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Democrats within shooting distance in Oklahoma, Tennessee; GOP incumbents heavily favored in Alabama, Arkansas, Texas and South Carolina
♦By Rich Shumate, ChickenFriedPolitics.com editor
(CFP) — Eight Southern governorships are on the ballot in Tuesday’s midterm elections, highlighted by close and contentious races in Florida and Georgia that have garnered national attention.
Democrats are hoping to make history: If Democrat Andrew Gillum wins in Florida, he will be the Sunshine State’s first African-American governor, while a victory by Democrat Stacey Abrams in Georgia would make her not only its first black governor but also the first woman to hold the post and the first black female governor in U.S. history.
However, in both states, Democratic nominees will have to overcome a long history of Republican control. The last time a Democrat won a governor’s race in Florida was 1994; in Georgia, 1998.
In Florida, the Republican nominee is former U.S. Rep. Ron DeSantis, who has received considerable help in his quest for the governorship from President Donald Trump. The president stopped twice in Florida to campaign for DeSantis in the closing days of the campaign.
The Republican nominee in Georgia is Secretary of State Brian Kemp, who has also benefited from a Trump endorsement and a presidential visit on the Sunday before the vote.
Public polling has shown both races are within the statistical margin of error, which means neither race can be forecast with certainty heading into election day.
In 2016, Trump carried Florida by a single point and Georgia by 5 points. While Florida has long been a swing state, the result in Georgia was the smallest win by a Republican in the Peach State since 1996, giving Democrats hope that it might be in play in 2020.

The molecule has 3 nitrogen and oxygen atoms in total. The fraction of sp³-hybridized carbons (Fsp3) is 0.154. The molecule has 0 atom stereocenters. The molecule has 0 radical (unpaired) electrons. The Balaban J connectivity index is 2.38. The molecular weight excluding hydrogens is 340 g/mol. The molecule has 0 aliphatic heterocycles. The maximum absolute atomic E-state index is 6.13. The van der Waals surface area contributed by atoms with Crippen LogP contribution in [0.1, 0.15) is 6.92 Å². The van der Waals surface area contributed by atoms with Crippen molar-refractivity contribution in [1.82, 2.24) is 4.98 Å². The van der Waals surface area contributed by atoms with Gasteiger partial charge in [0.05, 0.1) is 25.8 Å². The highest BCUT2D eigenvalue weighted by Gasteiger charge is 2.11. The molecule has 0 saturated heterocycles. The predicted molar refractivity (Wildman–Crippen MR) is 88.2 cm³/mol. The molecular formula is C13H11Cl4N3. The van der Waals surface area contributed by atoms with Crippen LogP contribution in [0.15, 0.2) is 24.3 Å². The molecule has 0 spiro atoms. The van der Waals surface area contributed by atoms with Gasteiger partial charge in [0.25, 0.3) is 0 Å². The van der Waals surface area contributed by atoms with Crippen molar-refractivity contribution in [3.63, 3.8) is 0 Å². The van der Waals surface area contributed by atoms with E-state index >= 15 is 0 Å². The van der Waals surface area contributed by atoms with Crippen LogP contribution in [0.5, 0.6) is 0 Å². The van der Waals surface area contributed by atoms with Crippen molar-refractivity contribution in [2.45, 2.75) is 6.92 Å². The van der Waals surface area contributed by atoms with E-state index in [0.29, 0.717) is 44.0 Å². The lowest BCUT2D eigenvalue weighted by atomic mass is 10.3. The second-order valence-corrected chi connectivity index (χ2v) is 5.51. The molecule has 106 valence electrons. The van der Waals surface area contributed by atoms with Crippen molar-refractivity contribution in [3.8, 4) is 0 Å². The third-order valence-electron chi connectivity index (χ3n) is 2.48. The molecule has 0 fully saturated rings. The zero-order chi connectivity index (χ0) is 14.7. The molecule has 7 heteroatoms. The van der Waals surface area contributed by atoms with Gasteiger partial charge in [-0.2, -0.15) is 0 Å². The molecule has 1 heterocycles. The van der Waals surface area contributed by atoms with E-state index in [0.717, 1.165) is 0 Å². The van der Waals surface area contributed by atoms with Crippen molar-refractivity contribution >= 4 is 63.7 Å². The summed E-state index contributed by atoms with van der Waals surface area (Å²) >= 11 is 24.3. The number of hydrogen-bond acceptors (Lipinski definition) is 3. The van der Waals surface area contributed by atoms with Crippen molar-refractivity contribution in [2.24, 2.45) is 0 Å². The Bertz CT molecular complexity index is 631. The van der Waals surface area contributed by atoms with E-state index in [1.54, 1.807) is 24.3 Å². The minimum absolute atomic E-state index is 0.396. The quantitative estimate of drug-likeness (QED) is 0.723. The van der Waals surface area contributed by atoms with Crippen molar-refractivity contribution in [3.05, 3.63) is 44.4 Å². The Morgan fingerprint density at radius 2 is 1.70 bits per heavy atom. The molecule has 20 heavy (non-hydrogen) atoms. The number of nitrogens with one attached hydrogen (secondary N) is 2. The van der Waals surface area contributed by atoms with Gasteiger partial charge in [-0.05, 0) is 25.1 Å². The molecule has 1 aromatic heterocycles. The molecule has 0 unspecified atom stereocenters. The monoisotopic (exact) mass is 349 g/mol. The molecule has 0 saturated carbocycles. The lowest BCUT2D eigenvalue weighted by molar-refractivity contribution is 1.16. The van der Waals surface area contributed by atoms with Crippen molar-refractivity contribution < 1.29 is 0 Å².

A win by either Abrams or Gillum would be a boon to Democratic prospects in 2020. It will also give them a say in redrawing congressional districts after the 2020 census — a process that Republicans have totally controlled in both states for the past decade.
And if the race in Georgia is close, it might not be decided on election night. State law requires a candidate to win an outright majority to claim the governorship. With a Libertarian in the race, neither major-party candidate could reach that threshold, triggering a December 4 runoff between them.
The remaining six Southern governorships up this year — all held by Republicans — look to be more secure, though Democrats may have outside shots in Oklahoma and Tennessee.
In the Sooner State, where Republican Governor Mary Fallin is term-limited, Republican businessman Kevin Stitt is facing former Democratic Attorney General Drew Edmondson, who comes to the race having served 16 years in statewide office.
Approval polling has pegged Fallin as America’s most unpopular governor, which has not helped Stitt’s cause. Oklahoma teachers also went on strike last year in a public display of protest that has reverberated through state politics.
Public polling has shown Stitt with a small lead near the edge of the margin of error. While Stitt is still regarded as the favorite, one prominent national prognosticator, The Cook Political Report, rates the race as a toss-up.
In Tennessee, where voters are also filling an open seat for a term-limited incumbent, Governor Bill Haslam, Republican Bill Lee, a first-time candidate who worked in Haslam’s administration, is facing Democrat Karl Dean, the former mayor of Nashville.
Public polling has shown Lee above 50 percent and with a statistically significant lead over Dean.
Four other governor’s races on the midterm ballot — in Arkansas, Alabama, Texas and South Carolina — all feature Republican incumbents who are expected to easily win re-election:
- In Arkansas, Governor Asa Hutchinson is facing Jared Henderson, a non-profit executive and former NASA research scientist.
- In Alabama, Governor Kay Ivey is being challenged by Tuscaloosa Mayor Walt Maddox. Ivey became governor in 2017 after her predecessor, Robert Bentley, resigned after a sex scandal. Since then, Ivey ridden a wave of public approval for her handling of the aftermath.
- In Texas, Governor Greg Abbott is squaring off against former Dallas County Sheriff Lupe Valdez.
- In South Carolina, Governor Henry McMaster is running against Democratic State Rep. James Smith from Columbia. McMaster became governor in 2017 after Nikki Haley left office to become Trump’s U.N. ambassador.
Heading into Tuesday’s election, Republicans hold 11 of the 14 Southern governorships; Democrats are in charge in North Carolina, Louisiana and Virginia.